I have a couple of journals I wrote to get my heart of some "would have been" issues!
loving your post...I love my 9ja too!

kuesooM said...

I can so relate. Still trying resolve my "crisis"

justdoyin said...

very nice...and though an old piece, is still very relevant...

I sometimes refer to my old journals/write-ups and can't beleive I've got such good stuff hidden in there...

lol @ everything being "great"...

I'm also proudly naija and when asked where I'm 4rm, like 2 proudly declare "Nigeria!"

Fortunately though, unlike Undercover, I've never been asked whether Africa is a country...whaaat? Most people I meet seem to know that Nigeria IS in Africa, that Nigerians speak very good english and don't have to learn it when they travel abroad, and that though Nigeria is a very corrupt country, there ain't no war!

SOLOMONSYDELLE said...

wow, from 2006, huh?

Nice post, sha. No identity crisis over here either!

Hope all is well.

MyPenMyPaper said...

Good, good. A lot of us are thinking about home. Can I say that again. Maybe something good is about to happen. Much of what I was asking in my post here:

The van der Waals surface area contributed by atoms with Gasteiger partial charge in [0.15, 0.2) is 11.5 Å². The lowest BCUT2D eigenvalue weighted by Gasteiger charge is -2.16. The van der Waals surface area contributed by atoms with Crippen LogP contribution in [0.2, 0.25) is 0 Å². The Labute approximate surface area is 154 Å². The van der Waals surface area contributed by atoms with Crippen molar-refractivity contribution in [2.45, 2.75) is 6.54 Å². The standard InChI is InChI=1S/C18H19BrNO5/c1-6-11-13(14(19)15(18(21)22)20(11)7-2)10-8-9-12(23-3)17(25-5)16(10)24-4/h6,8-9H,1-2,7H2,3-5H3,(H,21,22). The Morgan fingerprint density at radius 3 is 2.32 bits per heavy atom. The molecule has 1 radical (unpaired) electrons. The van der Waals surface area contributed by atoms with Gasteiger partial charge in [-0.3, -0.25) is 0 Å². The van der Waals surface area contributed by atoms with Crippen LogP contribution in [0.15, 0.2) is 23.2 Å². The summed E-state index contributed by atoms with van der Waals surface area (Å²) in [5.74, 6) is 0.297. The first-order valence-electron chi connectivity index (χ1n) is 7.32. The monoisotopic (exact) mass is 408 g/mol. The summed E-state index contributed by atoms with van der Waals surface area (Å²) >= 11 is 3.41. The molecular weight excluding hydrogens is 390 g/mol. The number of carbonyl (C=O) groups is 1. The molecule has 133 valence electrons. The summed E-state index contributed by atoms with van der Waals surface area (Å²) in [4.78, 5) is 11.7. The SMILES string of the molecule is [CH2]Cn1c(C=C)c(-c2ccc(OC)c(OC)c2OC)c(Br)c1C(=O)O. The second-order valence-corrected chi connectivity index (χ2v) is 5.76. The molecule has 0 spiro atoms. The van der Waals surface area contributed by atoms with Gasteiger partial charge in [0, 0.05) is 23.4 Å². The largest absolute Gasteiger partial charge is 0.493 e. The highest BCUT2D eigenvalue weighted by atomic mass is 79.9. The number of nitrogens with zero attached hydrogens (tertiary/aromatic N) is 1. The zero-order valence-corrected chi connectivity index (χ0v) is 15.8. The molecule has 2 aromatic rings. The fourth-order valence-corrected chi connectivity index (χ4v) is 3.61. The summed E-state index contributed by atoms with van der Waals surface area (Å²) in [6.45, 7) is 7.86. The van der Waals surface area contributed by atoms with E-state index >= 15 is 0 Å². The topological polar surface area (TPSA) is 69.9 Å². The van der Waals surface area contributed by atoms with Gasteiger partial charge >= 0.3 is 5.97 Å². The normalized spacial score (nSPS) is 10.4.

http://mypenmypaper.wordpress.com/2009/04/04/what-makes-you-a-nigerian/

I wanted to make a comment on Kafo's UnNigerian post, but as I don't do blogger....and anonymous comments arent allowed at Kafo's....

One thing I do not like in Nigeria is this idea of asking which state you are from. The thing just pisses me off. I'm like, what has 'the state you come from' got to do with it? I've observed however, although sadly, that we are all Nigerians when we are outside Nigeria, but once in Nigeria, we become Ibo, Hausa, Yoruba and what have you. Isn't it unfortunate.

nice post. Lagos is beautiful.

hey girl, the in-way of introducing yourself these days is by saying: I'm Naija.

anybody who doesnt know the connection between Nigeria and Naija should go and sleep.